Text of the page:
I disagree honestly. I think evil people will destroy the world not science not religion just evil people. Unfortunately religion gives people a moral right to be evil, and that’s why we can include religion as a cause.

    • Mr. Pantaloons

      That really doesn’t sound like you disagree with the revision at all, though, other than your vague label of “evil” for anyone who sets out to destroy the world. The problem with that reasoning is that evil people don’t destroy or conquer parts of the world with the mission specifically to do so in the name of evil. So simply labeling people “evil” as a personality type, irrespective of science or religion, doesn’t make sense and isn’t particularly useful. Good and evil are at least as much about motivation as they are about results. Outside maybe the most vocal representatives of the GOP, there’s a reason you don’t see Saturday morning cartoon villains in real life – evil for its own sake, as a purely destructive force, is impossible to market and even sustain for a long period. Pretty much every social evil we have today results from the authority figures prioritizing one group’s dignity and traditions as more inherently valuable than another group’s quality of life.

      All that’s needed for evil to be done is for the perpetrators to view their own actions as either good or at least morally acceptable, and while you definitely don’t NEED religion to do that, whatever reasoning people would use instead would take an inefficient amount of mental effort just to identify, let alone cling to en masse. Religion is accessible because it’s easy – literally the abdication of critical thought to someone else – and a LOT of evil has been done simply by those who honestly and sincerely thought they were doing other people a favor.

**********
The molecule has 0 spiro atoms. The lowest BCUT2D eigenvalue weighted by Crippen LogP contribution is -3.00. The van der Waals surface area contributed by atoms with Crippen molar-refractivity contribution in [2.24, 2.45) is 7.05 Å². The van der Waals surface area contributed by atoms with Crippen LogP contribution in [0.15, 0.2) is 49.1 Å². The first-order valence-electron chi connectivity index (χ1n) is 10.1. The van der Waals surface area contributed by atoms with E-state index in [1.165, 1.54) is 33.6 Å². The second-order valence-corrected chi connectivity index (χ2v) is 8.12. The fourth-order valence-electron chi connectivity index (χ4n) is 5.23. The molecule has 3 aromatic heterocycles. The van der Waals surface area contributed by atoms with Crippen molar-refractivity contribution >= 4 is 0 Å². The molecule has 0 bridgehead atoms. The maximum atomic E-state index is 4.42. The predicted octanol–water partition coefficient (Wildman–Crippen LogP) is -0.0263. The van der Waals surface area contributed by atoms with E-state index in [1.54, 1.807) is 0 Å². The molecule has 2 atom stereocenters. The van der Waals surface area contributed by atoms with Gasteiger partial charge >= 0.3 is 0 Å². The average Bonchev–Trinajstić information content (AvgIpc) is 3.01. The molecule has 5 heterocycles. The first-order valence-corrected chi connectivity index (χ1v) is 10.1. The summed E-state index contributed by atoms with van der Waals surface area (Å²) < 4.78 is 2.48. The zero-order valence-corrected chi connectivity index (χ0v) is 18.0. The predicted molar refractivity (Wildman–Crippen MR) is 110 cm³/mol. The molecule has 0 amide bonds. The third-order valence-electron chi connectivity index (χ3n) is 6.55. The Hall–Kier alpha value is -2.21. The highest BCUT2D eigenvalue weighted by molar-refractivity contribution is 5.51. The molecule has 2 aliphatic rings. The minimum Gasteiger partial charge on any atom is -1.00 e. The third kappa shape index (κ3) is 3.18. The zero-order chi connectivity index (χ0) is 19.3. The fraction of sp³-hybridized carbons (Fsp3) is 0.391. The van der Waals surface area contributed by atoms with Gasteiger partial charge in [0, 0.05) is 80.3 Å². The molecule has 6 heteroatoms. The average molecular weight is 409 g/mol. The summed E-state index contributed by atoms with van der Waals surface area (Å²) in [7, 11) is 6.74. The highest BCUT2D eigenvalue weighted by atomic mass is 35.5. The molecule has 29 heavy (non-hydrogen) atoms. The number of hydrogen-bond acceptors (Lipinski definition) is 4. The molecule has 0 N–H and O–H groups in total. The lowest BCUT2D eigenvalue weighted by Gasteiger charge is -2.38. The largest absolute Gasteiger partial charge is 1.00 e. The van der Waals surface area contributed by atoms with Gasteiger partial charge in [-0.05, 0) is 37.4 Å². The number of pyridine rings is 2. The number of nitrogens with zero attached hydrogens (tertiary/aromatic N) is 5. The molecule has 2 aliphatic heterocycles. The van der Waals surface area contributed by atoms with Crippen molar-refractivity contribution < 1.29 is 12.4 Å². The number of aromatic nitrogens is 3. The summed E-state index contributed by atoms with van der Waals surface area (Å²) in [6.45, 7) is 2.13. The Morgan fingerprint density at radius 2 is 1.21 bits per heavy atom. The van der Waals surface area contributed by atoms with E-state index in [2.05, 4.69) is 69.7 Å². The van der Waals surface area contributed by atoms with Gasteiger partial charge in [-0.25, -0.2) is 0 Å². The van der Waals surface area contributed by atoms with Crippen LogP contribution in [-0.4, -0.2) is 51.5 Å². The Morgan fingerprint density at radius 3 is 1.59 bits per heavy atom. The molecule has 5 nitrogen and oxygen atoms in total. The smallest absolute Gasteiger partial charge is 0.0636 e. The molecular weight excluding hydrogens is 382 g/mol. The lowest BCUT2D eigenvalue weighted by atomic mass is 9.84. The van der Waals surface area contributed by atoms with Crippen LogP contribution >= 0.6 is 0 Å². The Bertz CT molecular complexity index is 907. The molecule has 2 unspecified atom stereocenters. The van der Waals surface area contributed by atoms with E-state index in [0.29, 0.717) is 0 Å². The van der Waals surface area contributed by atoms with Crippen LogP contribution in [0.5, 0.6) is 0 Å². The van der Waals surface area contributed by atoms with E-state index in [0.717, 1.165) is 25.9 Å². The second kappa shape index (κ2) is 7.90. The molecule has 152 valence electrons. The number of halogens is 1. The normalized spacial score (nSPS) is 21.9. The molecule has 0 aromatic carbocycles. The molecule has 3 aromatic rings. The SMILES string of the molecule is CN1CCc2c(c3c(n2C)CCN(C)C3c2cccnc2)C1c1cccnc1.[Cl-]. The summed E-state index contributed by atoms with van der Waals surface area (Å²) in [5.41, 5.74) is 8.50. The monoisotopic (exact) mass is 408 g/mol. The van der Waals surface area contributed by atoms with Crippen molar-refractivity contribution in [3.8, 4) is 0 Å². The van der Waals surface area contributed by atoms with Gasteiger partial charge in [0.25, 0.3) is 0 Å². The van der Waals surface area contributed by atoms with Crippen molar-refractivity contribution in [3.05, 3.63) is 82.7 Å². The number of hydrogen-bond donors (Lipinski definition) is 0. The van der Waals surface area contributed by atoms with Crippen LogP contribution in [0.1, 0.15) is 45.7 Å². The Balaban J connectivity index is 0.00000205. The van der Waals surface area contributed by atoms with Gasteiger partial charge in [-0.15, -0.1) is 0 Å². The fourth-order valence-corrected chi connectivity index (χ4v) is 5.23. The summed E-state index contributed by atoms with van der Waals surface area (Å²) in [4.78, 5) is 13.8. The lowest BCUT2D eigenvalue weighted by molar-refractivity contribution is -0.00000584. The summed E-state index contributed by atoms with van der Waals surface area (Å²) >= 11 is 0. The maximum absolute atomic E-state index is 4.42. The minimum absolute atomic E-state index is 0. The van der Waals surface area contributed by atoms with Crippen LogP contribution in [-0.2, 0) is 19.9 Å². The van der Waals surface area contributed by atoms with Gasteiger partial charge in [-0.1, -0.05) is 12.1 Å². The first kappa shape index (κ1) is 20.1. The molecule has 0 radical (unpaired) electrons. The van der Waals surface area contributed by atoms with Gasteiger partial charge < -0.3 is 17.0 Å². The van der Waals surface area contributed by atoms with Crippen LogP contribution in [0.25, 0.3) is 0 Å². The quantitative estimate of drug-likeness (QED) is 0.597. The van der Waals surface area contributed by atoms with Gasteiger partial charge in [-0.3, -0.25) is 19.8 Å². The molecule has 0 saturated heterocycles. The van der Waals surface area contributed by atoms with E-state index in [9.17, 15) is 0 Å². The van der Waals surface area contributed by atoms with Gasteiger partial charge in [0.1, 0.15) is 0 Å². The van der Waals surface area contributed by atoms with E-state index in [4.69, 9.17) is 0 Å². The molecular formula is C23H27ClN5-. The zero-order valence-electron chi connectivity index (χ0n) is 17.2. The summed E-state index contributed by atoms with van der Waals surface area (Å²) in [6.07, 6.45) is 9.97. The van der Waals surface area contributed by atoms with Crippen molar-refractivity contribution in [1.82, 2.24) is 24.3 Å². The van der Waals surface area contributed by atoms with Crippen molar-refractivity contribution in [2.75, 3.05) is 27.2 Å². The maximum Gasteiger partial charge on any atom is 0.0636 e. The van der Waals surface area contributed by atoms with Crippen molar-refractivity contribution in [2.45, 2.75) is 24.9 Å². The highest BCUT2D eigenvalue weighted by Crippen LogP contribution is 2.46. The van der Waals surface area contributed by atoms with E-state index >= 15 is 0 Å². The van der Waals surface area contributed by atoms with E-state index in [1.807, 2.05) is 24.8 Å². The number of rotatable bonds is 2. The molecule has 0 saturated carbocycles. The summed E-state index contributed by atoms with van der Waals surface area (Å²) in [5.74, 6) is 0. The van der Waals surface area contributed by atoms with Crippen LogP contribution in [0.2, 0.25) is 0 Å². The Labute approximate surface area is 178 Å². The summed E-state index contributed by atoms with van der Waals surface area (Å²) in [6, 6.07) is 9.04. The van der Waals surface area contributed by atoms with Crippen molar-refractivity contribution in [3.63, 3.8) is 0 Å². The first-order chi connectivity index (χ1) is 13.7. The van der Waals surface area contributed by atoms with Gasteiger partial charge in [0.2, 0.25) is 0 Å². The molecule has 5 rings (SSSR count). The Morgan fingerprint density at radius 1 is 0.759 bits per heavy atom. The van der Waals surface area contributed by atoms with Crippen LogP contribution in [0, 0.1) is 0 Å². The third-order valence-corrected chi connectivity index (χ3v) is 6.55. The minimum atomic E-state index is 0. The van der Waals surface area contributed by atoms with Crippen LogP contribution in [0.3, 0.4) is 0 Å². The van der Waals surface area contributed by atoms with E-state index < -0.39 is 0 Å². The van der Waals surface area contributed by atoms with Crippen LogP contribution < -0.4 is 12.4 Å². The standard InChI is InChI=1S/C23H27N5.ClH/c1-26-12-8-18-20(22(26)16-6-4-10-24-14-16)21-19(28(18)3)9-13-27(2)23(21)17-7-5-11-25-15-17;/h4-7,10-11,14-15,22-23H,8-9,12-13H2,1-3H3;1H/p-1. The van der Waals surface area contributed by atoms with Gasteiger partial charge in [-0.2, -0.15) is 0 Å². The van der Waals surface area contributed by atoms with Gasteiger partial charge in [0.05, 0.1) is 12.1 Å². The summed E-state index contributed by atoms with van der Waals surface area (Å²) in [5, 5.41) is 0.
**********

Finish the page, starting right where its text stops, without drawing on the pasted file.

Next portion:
• http://iamchristianiamanatheist.blogspot.kr/ Christian Kemp

        Your pretty much said what I said. But disagree on what evil is, and I have to say that is a debate that could rage for hours or days as evil is truly subjective like morality. :)

      • Kitty

        Well, I don’t know that religion is a particularly more accessible way to justify evil. People who have a more “scientific/secular” bent can be prejudiced and are capable of doing really horrible things as well, just as much (in my opinion) as people who are more religious. Think the race to create nuclear bombs, eugenics, forced sterilizations, the massive sexism still alive in many scientific disciplines, rape and sexual assault being trivialized at universities, racism and sexism being justified by “scientific” studies, never mind that mass killings of people of particular belief systems have also been done by governments or people who themselves are not religious. You could also think of all the climate and environmental issues we are dealing with today precisely because of advancements in science (certainly, more scientific advancements could – and I believe will – solve these problems, but that just goes to show scientific advancement can have terrible consequences).